He messaged me one night, asking if I’d heard from my brother that day. I had and knew he had gone out for the night.
None of us knows when another seizure could strike, so it’s just nice to know he’s being thought of.
It makes me feel better and I thought it was just a nice thing for a friend to do.
I’m thankful to have been interviewed for my friend’s podcast.
I am not a mother and I don’t know if there is a day for us aunts.
I was on my way to see my nephew and his parents for dinner, when I received a phone call as I was getting dressed and ready to go.
At first I heard no voice speaking, but I did hear a background I guessed right away. Then, a little voice spoke to me.
My nephew was calling. His father told me after that he just said he wanted to call me. I don’t receive a call on Mother’s Day usually, but I like to think my nephew could sense that and was calling to lift my spirits.
Sure, he mostly asked about my dog, whom he usually loves, but I prefer to think of it that other way.
I am thankful for my mother and all the warm and wonderful mothers out there.
I’m thankful for my mother’s help when my television goes silent on me.
These days, it’s not just a television. Then you have the cable box and the surround system speakers and DVD and I can’t possibly use all of these with only one remote.
A lot is visual about it and when one wrong button is pressed or if you don’t aim straight at the cable box when you turn it on, all hell breaks loose. I guess it’s too much for a blind girl to be able to figure it all out, use it without running to her mother every week.
Luckily, she helps, no matter how often I request it.
I’m thankful for a delicious Mother’s Day meal.
It’s BBQ season and everything tastes better cooked that way. One of my favourite parts of warmer weather.
My mom also made a taco salad for the occasion, because she wants to bring something. It was a meal in itself.
My brother-in-law and nephew made the cupcakes for dessert.
I’m thankful we don’t live in The Handmaid’s Tale.
I am completely creeped out by this series, but this week I just had to mention that Latin bit.
Everyone keeps comparing the story to today’s times, or where we could be heading, even though we like to think of women’s rights as improving a lot in the past one hundred years.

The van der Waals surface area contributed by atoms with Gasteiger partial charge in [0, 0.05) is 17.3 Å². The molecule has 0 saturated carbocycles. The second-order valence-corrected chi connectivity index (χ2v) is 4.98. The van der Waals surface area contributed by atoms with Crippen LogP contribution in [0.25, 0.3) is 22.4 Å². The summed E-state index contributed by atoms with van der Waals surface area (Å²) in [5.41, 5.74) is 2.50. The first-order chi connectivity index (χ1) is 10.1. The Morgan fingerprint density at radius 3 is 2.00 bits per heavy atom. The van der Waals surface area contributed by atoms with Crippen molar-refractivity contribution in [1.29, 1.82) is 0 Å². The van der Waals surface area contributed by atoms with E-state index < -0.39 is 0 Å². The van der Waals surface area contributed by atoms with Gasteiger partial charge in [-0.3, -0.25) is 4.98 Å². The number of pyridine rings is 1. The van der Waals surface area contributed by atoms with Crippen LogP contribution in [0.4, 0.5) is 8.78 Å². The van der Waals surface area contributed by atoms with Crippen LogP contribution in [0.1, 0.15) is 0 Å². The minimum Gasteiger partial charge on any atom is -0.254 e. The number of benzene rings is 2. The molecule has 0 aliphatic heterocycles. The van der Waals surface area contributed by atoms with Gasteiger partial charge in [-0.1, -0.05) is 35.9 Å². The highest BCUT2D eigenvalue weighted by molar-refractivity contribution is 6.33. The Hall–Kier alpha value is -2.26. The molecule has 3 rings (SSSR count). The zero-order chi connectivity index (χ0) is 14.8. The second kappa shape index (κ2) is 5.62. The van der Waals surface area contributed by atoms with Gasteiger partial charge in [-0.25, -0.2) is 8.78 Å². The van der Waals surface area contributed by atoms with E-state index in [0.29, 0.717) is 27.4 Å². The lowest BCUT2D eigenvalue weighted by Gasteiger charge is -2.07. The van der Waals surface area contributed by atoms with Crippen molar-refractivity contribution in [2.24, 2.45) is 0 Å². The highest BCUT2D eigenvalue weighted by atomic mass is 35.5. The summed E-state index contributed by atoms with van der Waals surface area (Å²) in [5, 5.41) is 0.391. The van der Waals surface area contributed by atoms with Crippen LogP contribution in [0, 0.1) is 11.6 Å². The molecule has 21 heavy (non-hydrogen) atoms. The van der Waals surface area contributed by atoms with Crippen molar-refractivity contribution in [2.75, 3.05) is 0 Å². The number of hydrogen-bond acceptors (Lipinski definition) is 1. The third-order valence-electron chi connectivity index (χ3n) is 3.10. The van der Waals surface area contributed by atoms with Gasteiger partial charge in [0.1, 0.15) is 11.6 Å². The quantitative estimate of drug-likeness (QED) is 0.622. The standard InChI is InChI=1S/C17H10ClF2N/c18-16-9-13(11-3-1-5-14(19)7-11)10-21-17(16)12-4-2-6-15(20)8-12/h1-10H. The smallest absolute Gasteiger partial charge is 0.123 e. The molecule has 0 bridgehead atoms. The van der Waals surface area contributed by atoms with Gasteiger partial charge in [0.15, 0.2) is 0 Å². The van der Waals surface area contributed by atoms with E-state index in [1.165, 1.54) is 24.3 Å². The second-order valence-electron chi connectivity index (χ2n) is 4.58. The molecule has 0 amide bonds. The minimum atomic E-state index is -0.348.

I do hope we never do go as far as they have gone in Atwood’s story, but you never know. I do feel better to watch, with curiosity and horror, and then go back to my real life and feel how lucky I have it, to be as free as I am.
This story should be a lesson for us all, but it is scary when I think that there are a number of people who might want some of these Handmaid story elements to be true.
There is some mention, by some of the repressors, of the UN and Toronto Star. Is Canada still free, but the US is the one so messed up? It’s strange, as Atwood is a Canadian writer. I wonder why she set it like that.
I’m thankful my violin teacher is back.
It has been almost a whole month, since she went on her trip to South America, teaching violin. I am happy for her, that she got such an opportunity, but my violin playing has stalled as I’ve been on my own with it.
We will see what we get out of that. Though, after I was in Mexico, upon returning my skills weren’t as badly effected as I’d feared they would be. (Update next week.)
Not letting the bastards grind me down…a work-in-progress.
They call me Kerr or Kerry now. Once upon a time my childhood bedroom had a heart with my name written in it and a Care Bear painted on the wall next to it. I became Kerr-Bear. Cute, no?
Nicknames are fun and sometimes irritating. We don’t get to choose our names, but nicknames can follow us around forever.